ECON 919

This week on Econ 919: kombucha. No, not that scary thing your friend's wife has steeping in a jar above the refrigerator, but commercially brewed kombucha, a fermented, but non alcoholic, sparkling tea.
    The popular acceptance of the refreshing drink has seen it to go from home-brew oddity to store shelves in the last couple of decades. And now it’s coming to the Central Peninsula’s first kombucha tap room, which is opening tomorrow in downtown Kenai.


The public comment period for a draft environmental impact statement on the AK LNG project closed this week, but not before the Mat-Su borough filed yet another motion asking federal regulators to again review the possibility of locating the terminus of the cross-state natural gas line at Port MacKenzie.




Between all the mudslinging and negative social media ads, some of the candidates for borough assembly have actually taken the time to talk about their thoughts on one of the ballot propositions voters will decide in October.



On this week's Econ 919, we visit with Soldotna City Manager Stephanie Queen about the city's proposal to expand its boundaries by about 3.8 square miles through annexation.

Correction: The annexation public hearing is being held at 2 p.m. Sept. 7 at the Soldotna High School auditorium.

Information on Soldotna's annexation petition can be found on the city's website.

The U.S. Senate is on recess this month and Senator Lisa Murkowski has been making the rounds across the state, including stops on the Kenai. Last week, she was in Soldotna to speak with the Alaska Municipal League.

When you think of the value of farmers markets, what likely comes to mind is fresh, local produce, where you can meet the people who grew it just down the road from where it’s sold.

And, sure, it’s commerce, so there’s money involved. But shoppers might not be thinking about everything they’re supporting when they buy that zucchini or jar of jam.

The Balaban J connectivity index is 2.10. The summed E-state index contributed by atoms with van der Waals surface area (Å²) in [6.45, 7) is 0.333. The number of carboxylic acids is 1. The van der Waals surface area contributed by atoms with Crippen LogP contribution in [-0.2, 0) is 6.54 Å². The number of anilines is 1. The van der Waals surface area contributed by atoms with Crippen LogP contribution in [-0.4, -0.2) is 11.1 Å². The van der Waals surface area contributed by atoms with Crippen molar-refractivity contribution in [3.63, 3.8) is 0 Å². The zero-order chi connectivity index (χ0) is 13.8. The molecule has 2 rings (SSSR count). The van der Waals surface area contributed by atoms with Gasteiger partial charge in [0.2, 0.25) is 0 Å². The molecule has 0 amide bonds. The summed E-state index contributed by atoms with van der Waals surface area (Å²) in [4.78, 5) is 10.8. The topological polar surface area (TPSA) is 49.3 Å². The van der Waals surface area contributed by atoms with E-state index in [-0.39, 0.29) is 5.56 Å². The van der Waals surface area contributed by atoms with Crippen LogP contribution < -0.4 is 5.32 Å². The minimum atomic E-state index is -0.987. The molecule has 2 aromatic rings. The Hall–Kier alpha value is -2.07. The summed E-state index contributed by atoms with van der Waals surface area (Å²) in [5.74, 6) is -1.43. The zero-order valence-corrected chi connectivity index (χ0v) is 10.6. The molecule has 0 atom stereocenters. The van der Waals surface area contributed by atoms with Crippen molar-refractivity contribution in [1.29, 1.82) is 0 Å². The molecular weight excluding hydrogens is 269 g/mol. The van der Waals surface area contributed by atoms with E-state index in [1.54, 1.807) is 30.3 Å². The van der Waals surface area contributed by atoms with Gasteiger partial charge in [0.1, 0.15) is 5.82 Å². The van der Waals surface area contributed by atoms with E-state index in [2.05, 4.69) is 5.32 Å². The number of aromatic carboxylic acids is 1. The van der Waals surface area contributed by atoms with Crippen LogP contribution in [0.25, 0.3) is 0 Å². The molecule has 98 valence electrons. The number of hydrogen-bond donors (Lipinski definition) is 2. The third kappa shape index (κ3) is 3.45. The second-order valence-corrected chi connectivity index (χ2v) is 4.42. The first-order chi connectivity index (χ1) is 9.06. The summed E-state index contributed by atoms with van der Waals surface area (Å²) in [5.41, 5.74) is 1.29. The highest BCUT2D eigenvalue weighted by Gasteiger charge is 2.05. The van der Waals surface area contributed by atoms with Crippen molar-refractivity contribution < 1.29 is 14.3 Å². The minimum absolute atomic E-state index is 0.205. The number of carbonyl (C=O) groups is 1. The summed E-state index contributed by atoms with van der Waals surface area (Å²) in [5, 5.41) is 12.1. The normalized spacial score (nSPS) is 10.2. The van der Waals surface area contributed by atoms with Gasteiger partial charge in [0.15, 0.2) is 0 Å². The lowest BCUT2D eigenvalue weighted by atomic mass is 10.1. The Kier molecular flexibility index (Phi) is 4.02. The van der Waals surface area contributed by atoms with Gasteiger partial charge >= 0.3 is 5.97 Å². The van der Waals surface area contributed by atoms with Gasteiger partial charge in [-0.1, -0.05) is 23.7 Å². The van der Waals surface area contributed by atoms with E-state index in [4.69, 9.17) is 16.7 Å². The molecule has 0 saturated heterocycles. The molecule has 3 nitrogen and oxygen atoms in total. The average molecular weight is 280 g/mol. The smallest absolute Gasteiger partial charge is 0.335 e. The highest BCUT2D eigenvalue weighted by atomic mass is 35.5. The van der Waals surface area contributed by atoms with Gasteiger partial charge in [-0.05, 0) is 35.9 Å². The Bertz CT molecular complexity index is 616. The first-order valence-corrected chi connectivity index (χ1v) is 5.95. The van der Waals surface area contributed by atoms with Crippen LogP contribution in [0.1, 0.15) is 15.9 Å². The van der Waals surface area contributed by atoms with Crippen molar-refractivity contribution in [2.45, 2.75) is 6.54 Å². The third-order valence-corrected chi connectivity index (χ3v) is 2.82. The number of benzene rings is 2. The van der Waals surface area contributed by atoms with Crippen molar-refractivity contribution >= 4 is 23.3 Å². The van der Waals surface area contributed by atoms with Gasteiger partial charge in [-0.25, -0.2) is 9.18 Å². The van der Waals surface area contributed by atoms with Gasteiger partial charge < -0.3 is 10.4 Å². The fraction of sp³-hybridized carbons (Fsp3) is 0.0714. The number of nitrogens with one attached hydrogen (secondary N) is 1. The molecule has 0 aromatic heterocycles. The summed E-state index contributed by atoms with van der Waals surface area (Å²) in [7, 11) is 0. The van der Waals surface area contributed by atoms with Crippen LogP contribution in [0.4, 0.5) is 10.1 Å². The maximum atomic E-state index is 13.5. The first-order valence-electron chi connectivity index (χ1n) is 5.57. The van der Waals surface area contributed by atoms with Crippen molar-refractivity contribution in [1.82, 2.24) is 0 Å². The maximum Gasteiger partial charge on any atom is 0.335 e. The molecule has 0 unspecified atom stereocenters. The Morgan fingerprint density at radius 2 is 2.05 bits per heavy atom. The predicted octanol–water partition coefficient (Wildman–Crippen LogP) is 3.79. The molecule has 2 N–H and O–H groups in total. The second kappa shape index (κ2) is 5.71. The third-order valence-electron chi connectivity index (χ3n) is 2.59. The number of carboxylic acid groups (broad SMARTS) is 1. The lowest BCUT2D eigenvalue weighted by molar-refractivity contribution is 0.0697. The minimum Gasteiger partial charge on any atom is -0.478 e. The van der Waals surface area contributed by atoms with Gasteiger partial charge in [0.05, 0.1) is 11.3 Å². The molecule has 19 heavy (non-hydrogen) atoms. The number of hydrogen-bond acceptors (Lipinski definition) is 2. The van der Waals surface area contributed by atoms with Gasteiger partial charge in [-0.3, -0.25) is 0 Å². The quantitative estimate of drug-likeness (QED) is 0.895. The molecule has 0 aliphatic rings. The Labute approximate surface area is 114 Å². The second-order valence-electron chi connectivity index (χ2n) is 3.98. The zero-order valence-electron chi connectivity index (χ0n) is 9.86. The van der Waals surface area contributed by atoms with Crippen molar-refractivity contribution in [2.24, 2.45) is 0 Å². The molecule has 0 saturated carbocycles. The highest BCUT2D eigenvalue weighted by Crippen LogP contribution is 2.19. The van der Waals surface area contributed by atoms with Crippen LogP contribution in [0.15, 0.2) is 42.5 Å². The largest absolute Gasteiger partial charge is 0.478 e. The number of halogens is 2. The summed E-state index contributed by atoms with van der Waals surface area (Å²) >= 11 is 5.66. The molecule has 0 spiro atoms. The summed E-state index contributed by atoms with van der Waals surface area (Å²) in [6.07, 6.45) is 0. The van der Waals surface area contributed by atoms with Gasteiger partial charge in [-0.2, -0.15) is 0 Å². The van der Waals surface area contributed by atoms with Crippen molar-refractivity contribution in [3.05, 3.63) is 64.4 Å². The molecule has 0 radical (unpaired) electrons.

In honor of Aug. 4 through 10 being national Farmers Market Week, let’s take a look at the economics of farmers markets.


The latest LNG project proposed on the Kenai is the Kenai Cool Down Project. It’s currently going through the federal review process and a public comment period is now open for the environmental review.





Municipalities all over the country go at marketing themselves in different ways. Sometimes it’s in a specific direction, like tourism. Or their efforts are aimed at trying to court new businesses into town. In Kenai, those sorts of questions are just starting to get tossed around.



This week, we look at the numbers surrounding the Swan Lake Fire that’s been burning northeast of Sterling for over six weeks now.


We told you about the borough assembly putting a bed tax question on the ballot earlier this week, but what do the cities around the borough think of the bed tax voters will decide on this fall?




This week, getting to know the latest advocacy group trying to leave its mark on Alaska’s energy sector.



This week: the borough’s land trust fund. It was a bit of a political football last year. Sitting with around $7.5 million, there was some interest in using that account to fund education or balance the borough budget or both. Those efforts from borough administration failed to get past the assembly.


    The Kenai City Council passed a resolution this week — after much debate and many amendments — essentially supporting Assemblyman Dale Bagley’s latest attempt to have a bed tax approved, first by the assembly, and then the voters.

Former Kenai City Councilman Duane Bannock, now associated with the Uptown Motel, came before the council to express his extreme displeasure over Bagley’s proposal and the city’s potential support.